Here's the kind of thing they tend to say:
Is the mind contained (always? sometimes? never?) in the head? Or does the notion of thought allow mental processes (including believings) to inhere in extended systems of body, brain and aspects of the local environment? The answer, we claimed, was that mental states, including states of believing, could be grounded in physical traces that remained firmly outside the head.
What does someone have in mind when she thinks of inherence? Dictionaries tell us that 'inherence' in metaphysics means "the relation of attributes, elements, etc, to the subject of which they are predicated, esp if they are its essential constituents". Well, we predicate thoughts and feelings of people, not of brains or parts of the local environment, so that doesn't help us here. Or it ends the discussion too soon, since those who know how to use the word 'person' properly distinguish people from their peri-personal environs (the clue's in the words 'peri' and 'environs').
A side is predicated of a triangle, happiness of a happy man, and legs of a chair. What does it mean to say that the same relation is enjoyed by all of these? Or that happiness 'inheres in' the happy man, the chair leg 'inheres in' the chair? The answer I propose is simply that inherence obtains whenever the attribute or element in question is properly predicated of the subject in question - that (in other words) it truly is 'of' it. To return to the above extract, can 'believings' (whatever they are - I suppose they're the moments of our coming to our beliefs) inhere in the body, brain, or local environment? Well, no, not on this understanding of 'inhere' - since it's only people (or certain animals), and not their parts nor features of their peri-personal environments, that can come to believe anything. (And mental processes just aren't properly predicated of our organs; to think thus is just to commit the mereological fallacy.)
|In Defense of Otto
The authors of the above-quoted extract tell us "yes, sometimes", and this in part relies on their suggestion that the sense in which the information is stored on the shopping list is the same as that in which information is stored in the brain of he who does not rely on a shopping list. But what now does it mean to say that information is stored in the brain? It's not as if we store anything in our brains, in any normal sense of 'store' (as when we talk of a drugs mule storing cocaine up his butt). All it means here, I suggest, is that having a brain is causally necessary for retaining and recalling what one needs to buy from the shop (so that destroying some part of the brain will also result in the memories being lost). And for some people - forgetful people like me - a shopping list is equally necessary.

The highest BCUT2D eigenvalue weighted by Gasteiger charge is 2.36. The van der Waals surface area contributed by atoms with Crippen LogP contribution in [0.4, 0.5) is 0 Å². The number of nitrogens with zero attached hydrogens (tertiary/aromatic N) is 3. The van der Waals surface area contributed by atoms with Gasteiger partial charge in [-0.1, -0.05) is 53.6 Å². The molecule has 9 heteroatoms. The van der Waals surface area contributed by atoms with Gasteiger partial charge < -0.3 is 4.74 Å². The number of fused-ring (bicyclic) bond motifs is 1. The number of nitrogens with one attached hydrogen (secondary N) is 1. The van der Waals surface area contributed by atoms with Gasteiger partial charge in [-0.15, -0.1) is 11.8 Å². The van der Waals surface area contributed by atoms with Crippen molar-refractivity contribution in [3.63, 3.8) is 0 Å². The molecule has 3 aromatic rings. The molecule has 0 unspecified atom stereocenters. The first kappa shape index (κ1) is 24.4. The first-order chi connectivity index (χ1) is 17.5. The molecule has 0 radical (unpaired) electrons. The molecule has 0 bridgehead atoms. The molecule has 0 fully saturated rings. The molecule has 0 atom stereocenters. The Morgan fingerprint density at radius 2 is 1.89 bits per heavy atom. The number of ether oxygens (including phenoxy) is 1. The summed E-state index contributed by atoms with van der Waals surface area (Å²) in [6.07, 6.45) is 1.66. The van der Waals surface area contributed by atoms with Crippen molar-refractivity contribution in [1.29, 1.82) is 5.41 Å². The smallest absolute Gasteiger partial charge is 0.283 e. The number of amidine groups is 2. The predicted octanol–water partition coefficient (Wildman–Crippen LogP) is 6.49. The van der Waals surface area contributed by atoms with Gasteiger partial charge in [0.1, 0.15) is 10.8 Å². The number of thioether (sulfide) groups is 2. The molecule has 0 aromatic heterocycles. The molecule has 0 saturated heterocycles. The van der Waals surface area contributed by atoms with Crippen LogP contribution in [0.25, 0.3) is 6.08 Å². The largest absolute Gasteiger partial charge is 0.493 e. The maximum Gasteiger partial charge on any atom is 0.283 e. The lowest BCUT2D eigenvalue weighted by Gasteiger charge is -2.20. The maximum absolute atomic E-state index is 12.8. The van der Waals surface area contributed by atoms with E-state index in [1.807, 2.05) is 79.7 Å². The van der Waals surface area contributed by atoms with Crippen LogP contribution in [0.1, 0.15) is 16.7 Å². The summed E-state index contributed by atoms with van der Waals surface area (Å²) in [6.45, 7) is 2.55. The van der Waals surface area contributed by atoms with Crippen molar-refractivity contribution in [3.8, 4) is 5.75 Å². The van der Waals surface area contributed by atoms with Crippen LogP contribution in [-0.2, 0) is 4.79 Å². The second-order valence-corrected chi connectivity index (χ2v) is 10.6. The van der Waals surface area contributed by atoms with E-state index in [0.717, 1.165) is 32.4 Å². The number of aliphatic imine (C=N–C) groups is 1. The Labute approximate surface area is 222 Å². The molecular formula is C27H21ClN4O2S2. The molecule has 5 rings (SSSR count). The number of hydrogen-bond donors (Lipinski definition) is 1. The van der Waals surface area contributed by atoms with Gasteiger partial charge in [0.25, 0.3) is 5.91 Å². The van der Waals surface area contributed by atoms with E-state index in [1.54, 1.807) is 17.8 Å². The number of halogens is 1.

So shall we now say that the answer is 'yes, we can make sense of the idea of the extended mind, and it seems a highly plausible idea'? Well... no. For it's news to nobody that some of us need shopping lists to get the right things from the shop. What motivated the extended mind pundit was not the notion that our need of shopping lists can be equal to our need of brains when it comes to getting the right produce. What motivated her was rather the idea of thought equally inhering in, being grounded in, being realised in, supervening on, residing in, brains and shopping lists... and we've still not arrived at any clear idea of what that is. The only clarification of some such relation that got us anywhere pertained to grounding, and in the sense of 'grounding' that then became clear, our recollections are properly said to be grounded neither in the brain nor in shopping lists.
This is why it seems to me that the thesis of the 'extended mind' ultimately amounts to nothing. Not, to reiterate, because really the mind is all safely stashed away in the head. But rather because we've not yet had a sense of 'stashing' ('being realised in' etc.) be put on our conceptual table that does any meaningful work, whether we're envisaging it to obtain only inside or also outside the head.